Reviews

Community‐acquired pneumonia: Defining quality care

Abstract

Abstract

BACKGROUND

Community‐acquired pneumonia (CAP) is one of 3 initial conditions for which the Joint Commission for Accreditation of Healthcare Organizations and the Centers for Medicare & Medicaid Services have defined quality measures. Eight “core measures” of pneumonia care have been targeted for reporting by U.S. hospitals to facilitate performance monitoring.

METHODS

A review of the literature supporting the core measures was performed.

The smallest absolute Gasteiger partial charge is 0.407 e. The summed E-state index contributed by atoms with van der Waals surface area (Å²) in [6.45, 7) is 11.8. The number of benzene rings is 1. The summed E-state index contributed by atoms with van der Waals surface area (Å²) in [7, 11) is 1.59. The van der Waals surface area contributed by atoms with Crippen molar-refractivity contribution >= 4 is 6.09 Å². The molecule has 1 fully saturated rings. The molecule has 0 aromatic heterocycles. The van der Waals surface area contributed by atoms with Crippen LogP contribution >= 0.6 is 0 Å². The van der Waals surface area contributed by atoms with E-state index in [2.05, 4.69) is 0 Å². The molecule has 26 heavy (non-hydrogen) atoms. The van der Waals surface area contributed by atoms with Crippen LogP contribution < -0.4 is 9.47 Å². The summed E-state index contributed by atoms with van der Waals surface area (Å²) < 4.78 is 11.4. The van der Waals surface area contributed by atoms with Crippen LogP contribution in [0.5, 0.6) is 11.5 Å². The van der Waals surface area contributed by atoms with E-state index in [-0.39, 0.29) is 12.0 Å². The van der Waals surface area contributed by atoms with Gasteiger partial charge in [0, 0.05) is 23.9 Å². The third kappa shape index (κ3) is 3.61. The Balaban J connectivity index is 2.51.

RESULTS

Indicators encouraging influenza vaccination and appropriate antibiotic selection had the most robust evidence. Rapid delivery of antibiotics also showed significant reduction in mortality, though the actual timing (4 versus 8 hours) varied between studies. Other measures, such as performance of blood cultures, pneumococcal vaccination, smoking cessation, and oxygenation assessment, demonstrated less obvious clinical benefit.

CONCLUSIONS

There is inherent value in setting standards of care for high‐impact conditions such as CAP, but these standards should be chosen on the basis of high‐quality research. Public reporting of the current measures is problematic, as it implies they represent best practices for CAP despite relatively weak evidence. Journal of Hospital Medicine 2006;1:344–353. © 2006 Society of Hospital Medicine.

   Comments ()